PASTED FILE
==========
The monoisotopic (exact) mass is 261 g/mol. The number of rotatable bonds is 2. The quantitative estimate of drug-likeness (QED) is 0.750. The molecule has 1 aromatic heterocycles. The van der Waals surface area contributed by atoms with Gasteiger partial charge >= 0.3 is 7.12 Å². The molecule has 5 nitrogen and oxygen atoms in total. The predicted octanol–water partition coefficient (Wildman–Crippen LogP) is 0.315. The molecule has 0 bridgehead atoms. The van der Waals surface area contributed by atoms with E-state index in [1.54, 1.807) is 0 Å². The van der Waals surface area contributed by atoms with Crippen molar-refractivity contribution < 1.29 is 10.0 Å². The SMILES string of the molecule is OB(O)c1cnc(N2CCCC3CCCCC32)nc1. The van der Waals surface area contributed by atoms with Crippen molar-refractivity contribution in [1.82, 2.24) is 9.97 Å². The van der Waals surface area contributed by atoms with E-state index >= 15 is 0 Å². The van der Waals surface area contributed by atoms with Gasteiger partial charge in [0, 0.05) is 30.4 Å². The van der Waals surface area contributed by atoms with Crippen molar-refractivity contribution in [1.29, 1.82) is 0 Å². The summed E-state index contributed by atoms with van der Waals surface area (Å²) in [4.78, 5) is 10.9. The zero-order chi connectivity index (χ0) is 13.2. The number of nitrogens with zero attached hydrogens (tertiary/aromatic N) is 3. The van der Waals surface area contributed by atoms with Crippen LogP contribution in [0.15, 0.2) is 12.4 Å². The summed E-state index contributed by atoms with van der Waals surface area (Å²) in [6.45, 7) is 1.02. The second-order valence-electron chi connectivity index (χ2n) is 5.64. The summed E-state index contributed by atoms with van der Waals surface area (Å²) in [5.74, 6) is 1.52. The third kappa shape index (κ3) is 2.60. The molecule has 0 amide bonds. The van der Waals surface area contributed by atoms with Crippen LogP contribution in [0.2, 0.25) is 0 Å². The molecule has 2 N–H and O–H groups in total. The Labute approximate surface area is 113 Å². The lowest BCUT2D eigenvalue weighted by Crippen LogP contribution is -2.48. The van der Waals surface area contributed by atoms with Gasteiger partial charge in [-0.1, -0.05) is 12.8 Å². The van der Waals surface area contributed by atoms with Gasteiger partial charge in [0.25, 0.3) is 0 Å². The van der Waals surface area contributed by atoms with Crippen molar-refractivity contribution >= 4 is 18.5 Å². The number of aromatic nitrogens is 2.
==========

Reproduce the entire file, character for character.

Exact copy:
The monoisotopic (exact) mass is 261 g/mol. The number of rotatable bonds is 2. The quantitative estimate of drug-likeness (QED) is 0.750. The molecule has 1 aromatic heterocycles. The van der Waals surface area contributed by atoms with Gasteiger partial charge >= 0.3 is 7.12 Å². The molecule has 5 nitrogen and oxygen atoms in total. The predicted octanol–water partition coefficient (Wildman–Crippen LogP) is 0.315. The molecule has 0 bridgehead atoms. The van der Waals surface area contributed by atoms with E-state index in [1.54, 1.807) is 0 Å². The van der Waals surface area contributed by atoms with Crippen molar-refractivity contribution < 1.29 is 10.0 Å². The SMILES string of the molecule is OB(O)c1cnc(N2CCCC3CCCCC32)nc1. The van der Waals surface area contributed by atoms with Crippen molar-refractivity contribution in [1.82, 2.24) is 9.97 Å². The van der Waals surface area contributed by atoms with E-state index >= 15 is 0 Å². The van der Waals surface area contributed by atoms with Gasteiger partial charge in [0, 0.05) is 30.4 Å². The van der Waals surface area contributed by atoms with Crippen molar-refractivity contribution in [1.29, 1.82) is 0 Å². The summed E-state index contributed by atoms with van der Waals surface area (Å²) in [4.78, 5) is 10.9. The zero-order chi connectivity index (χ0) is 13.2. The number of nitrogens with zero attached hydrogens (tertiary/aromatic N) is 3. The van der Waals surface area contributed by atoms with Crippen LogP contribution in [0.15, 0.2) is 12.4 Å². The summed E-state index contributed by atoms with van der Waals surface area (Å²) in [6.45, 7) is 1.02. The second-order valence-electron chi connectivity index (χ2n) is 5.64. The summed E-state index contributed by atoms with van der Waals surface area (Å²) in [5.74, 6) is 1.52. The third kappa shape index (κ3) is 2.60. The molecule has 0 amide bonds. The van der Waals surface area contributed by atoms with Crippen LogP contribution in [0.2, 0.25) is 0 Å². The molecule has 2 N–H and O–H groups in total. The Labute approximate surface area is 113 Å². The lowest BCUT2D eigenvalue weighted by Crippen LogP contribution is -2.48. The van der Waals surface area contributed by atoms with Gasteiger partial charge in [-0.1, -0.05) is 12.8 Å². The van der Waals surface area contributed by atoms with Gasteiger partial charge in [0.25, 0.3) is 0 Å². The van der Waals surface area contributed by atoms with Crippen molar-refractivity contribution >= 4 is 18.5 Å². The number of aromatic nitrogens is 2.